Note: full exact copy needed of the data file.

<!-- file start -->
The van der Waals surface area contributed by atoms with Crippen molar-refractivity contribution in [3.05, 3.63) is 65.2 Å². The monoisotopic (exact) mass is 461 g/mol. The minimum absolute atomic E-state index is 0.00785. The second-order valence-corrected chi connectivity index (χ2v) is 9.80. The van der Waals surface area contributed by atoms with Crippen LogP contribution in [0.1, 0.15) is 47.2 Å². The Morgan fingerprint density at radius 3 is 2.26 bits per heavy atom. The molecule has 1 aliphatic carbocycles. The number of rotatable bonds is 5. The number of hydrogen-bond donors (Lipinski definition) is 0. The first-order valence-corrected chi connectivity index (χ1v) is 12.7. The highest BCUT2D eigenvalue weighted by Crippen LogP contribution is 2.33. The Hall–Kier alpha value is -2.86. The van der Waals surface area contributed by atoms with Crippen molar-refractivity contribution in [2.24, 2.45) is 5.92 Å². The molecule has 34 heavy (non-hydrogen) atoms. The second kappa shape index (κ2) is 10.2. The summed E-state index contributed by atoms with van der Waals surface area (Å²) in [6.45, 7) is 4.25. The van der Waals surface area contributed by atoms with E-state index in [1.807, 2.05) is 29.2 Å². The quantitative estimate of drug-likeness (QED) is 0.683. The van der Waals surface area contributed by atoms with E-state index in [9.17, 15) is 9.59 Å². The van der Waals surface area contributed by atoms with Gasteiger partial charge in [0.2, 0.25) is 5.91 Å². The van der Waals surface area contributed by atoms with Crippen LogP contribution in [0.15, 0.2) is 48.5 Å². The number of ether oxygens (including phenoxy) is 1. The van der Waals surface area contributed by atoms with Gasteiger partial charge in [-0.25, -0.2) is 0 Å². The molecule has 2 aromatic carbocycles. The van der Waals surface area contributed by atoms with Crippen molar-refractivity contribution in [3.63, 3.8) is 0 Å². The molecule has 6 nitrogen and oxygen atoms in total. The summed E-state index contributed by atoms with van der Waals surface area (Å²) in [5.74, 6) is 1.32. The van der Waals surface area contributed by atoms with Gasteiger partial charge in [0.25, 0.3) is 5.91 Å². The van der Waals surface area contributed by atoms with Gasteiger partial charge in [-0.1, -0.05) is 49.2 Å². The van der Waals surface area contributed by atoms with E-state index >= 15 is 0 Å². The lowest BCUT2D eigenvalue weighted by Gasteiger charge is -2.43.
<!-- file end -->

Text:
The van der Waals surface area contributed by atoms with Crippen molar-refractivity contribution in [3.05, 3.63) is 65.2 Å². The monoisotopic (exact) mass is 461 g/mol. The minimum absolute atomic E-state index is 0.00785. The second-order valence-corrected chi connectivity index (χ2v) is 9.80. The van der Waals surface area contributed by atoms with Crippen LogP contribution in [0.1, 0.15) is 47.2 Å². The Morgan fingerprint density at radius 3 is 2.26 bits per heavy atom. The molecule has 1 aliphatic carbocycles. The number of rotatable bonds is 5. The number of hydrogen-bond donors (Lipinski definition) is 0. The first-order valence-corrected chi connectivity index (χ1v) is 12.7. The highest BCUT2D eigenvalue weighted by Crippen LogP contribution is 2.33. The Hall–Kier alpha value is -2.86. The van der Waals surface area contributed by atoms with Crippen molar-refractivity contribution in [2.24, 2.45) is 5.92 Å². The molecule has 34 heavy (non-hydrogen) atoms. The second kappa shape index (κ2) is 10.2. The summed E-state index contributed by atoms with van der Waals surface area (Å²) in [6.45, 7) is 4.25. The van der Waals surface area contributed by atoms with E-state index in [1.807, 2.05) is 29.2 Å². The quantitative estimate of drug-likeness (QED) is 0.683. The van der Waals surface area contributed by atoms with E-state index in [9.17, 15) is 9.59 Å². The van der Waals surface area contributed by atoms with Gasteiger partial charge in [0.2, 0.25) is 5.91 Å². The van der Waals surface area contributed by atoms with Crippen LogP contribution in [0.15, 0.2) is 48.5 Å². The number of ether oxygens (including phenoxy) is 1. The van der Waals surface area contributed by atoms with Gasteiger partial charge in [-0.25, -0.2) is 0 Å². The molecule has 2 aromatic carbocycles. The van der Waals surface area contributed by atoms with Crippen molar-refractivity contribution in [3.63, 3.8) is 0 Å². The molecule has 6 nitrogen and oxygen atoms in total. The summed E-state index contributed by atoms with van der Waals surface area (Å²) in [5.74, 6) is 1.32. The van der Waals surface area contributed by atoms with Gasteiger partial charge in [0.25, 0.3) is 5.91 Å². The van der Waals surface area contributed by atoms with Gasteiger partial charge in [-0.1, -0.05) is 49.2 Å². The van der Waals surface area contributed by atoms with E-state index >= 15 is 0 Å². The lowest BCUT2D eigenvalue weighted by Gasteiger charge is -2.43.